I’ve heard people in the industry say that most amplifiers, operating in their linear range, sound the same. I’ve tested hundreds of amplifiers over the years, and while some were very similar, I can confidently say that I’d never have described two of them as sounding identical.
Those of us in the car audio industry want you to have the best-sounding car audio system you can afford. While everyone has personal preferences about how their system is tuned, particularly concerning balancing bass to midrange and high-frequency output, two things that remain a constant across all systems are a desire for clarity and lack of background noise. These two criteria, in most situations, are what differentiate the mediocre electronic products from the great ones. In this article, we’ll talk about how and why “better” products offer improved performance and we’ll demonstrate exactly why it’s unlikely that no two amplifiers sound the same (unless they are the same make and model of amp).
What Is Clarity?
Clarity is defined as the quality of being easy to see or hear. Think of your view out the windshield of your car or truck. If there’s dirt on the window, the image won’t be clear. The same goes for your glasses. Removing these unwanted obstructions makes the image clearer. In audio terms, clarity refers to a lack of noise or distortion that masks the original signal.
It’s also a concept that many companies overlook when designing audio products. Recreating recordings without adding unwanted information in the form of harmonic or intermodulation distortion is the key to achieving great sound. Every electronic device or speaker creates some amount of distortion. Implementing thoughtful designs and features that reduce distortion is what separates the mediocre from products that are great.
High-Quality Amps Add Less Distortion
All electronic audio products add various amounts of distortion to the audio signal that passes through the device. We quantify this distortion by looking at the peak amplitude of the highest harmonic, relative to our test signal, and we use the specification known as signal-to-noise ratio to describe the phenomenon. Let’s look at an example to describe this specification. A hypothetical amplifier has a published S/N ratio of -76 dB with the qualifications that the measurement is A-weighted, analyzed from 20 Hz to 20 kHz and is referenced to 1 watt of output into a 4-ohm load.
Let me explain what those qualifications mean. Working backward, this specification describes an output level of 2 Vrms from the amplifier. 2 Vrms equates to 1 watt of power into a 4-ohm load – two times two, divided by four.
Next, the test equipment will analyze the noise content across the audible audio spectrum, including all frequencies from 20 Hz through to 20 kHz. The A-weighting scale is a derating curve that is used to approximate the sensitivity of human hearing. Essentially, our hearing is most sensitive around 1 kHz and less so at higher and much lower frequencies.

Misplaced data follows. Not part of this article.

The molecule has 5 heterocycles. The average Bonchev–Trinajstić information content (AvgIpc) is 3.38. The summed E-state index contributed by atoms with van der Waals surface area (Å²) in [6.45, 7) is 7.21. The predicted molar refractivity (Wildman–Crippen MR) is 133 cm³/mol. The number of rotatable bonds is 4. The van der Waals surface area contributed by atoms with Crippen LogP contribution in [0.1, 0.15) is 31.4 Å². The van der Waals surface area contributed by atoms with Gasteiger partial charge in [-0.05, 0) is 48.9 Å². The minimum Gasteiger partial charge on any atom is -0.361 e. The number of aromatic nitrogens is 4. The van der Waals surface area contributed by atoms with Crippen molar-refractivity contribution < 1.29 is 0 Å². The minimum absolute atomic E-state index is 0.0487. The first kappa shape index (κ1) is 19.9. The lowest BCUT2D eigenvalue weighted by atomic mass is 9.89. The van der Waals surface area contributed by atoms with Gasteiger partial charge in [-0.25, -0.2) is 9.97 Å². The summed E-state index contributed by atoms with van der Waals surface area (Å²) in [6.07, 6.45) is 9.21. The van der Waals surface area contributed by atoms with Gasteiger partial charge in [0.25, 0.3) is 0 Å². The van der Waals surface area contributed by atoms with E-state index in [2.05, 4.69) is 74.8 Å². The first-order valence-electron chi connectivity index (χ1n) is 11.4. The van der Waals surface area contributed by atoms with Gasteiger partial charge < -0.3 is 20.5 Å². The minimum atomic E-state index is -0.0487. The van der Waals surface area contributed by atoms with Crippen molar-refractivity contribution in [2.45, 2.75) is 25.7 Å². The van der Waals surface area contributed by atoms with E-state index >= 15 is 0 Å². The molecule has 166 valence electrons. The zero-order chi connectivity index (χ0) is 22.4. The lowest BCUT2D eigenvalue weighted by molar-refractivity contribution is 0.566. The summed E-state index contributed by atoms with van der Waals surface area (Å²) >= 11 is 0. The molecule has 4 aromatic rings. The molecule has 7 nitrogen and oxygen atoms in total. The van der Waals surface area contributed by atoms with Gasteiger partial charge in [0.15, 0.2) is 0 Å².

Finally, the specification of -7 6dB means that the noise produced by the product is at least 76 dB quieter than the 2-volt output signal. If you do the math, the noise produced has a voltage of 0.317 millivolts. That seems pretty low in terms of an absolute number. Keep in mind, our audio systems are capable of producing sound pressure levels (volume levels) that exceed 120 dB, so this noise can be quite audible.
For this article, we are going to examine the distortion and noise characteristics of three amplifiers. I happen to have several high-end amplifiers here in my lab as well as a few consumer-level products. I searched far and wide to find a third amp for this test that most in the industry would consider being of below-average quality. My goal is to help quantify the importance of premium products. I will label the subject amps as Amp A for the low-quality one, Amp B for the mid-level and Amp C for the high-end solution.
Amplifier Noise and Distortion Testing
The input signal for this test is a 1 kHz sine wave. I set each amplifier so that it would produce 2 volts RMS of output, which equates to 1 watt of power. This test complies with the S/N ratio testing criteria as outlined in the CTA-2006-B specification.
Understanding the Numbers
The amount of noise added by a product is a good measure of how much care was put into the design of the device and its circuitry. You can see that the background noise levels of amplifiers A and B are 7 or 8 dB louder than that of Amp C. You can also see just how much harmonic distortion is created by amplifiers A and B relative to C when playing a single 1 kHz tone. Imagine how much extra content would be created when music is playing, and there is audio information from 20 Hz to 20 kHz. Harmonic distortion is as relevant at low frequencies as it is within the mid- and high-frequency ranges.
The next time someone tells you all amplifiers sound the same, you can refer them to this article as undeniable proof that different amps produce different levels of harmonic distortion that will change the way the amp sounds. Even-ordered harmonic distortion is responsible for that “warm” sound some use to describe devices. Ideally, you don’t want any distortion at all. Your music should be as pure and accurate as possible.
The next time you are at your local specialist car audio retailer, look for the CEA-2006- or CTA-2006-compliant S/N ratio tests and choose an amp that offers the power, features and best noise performance that you can afford.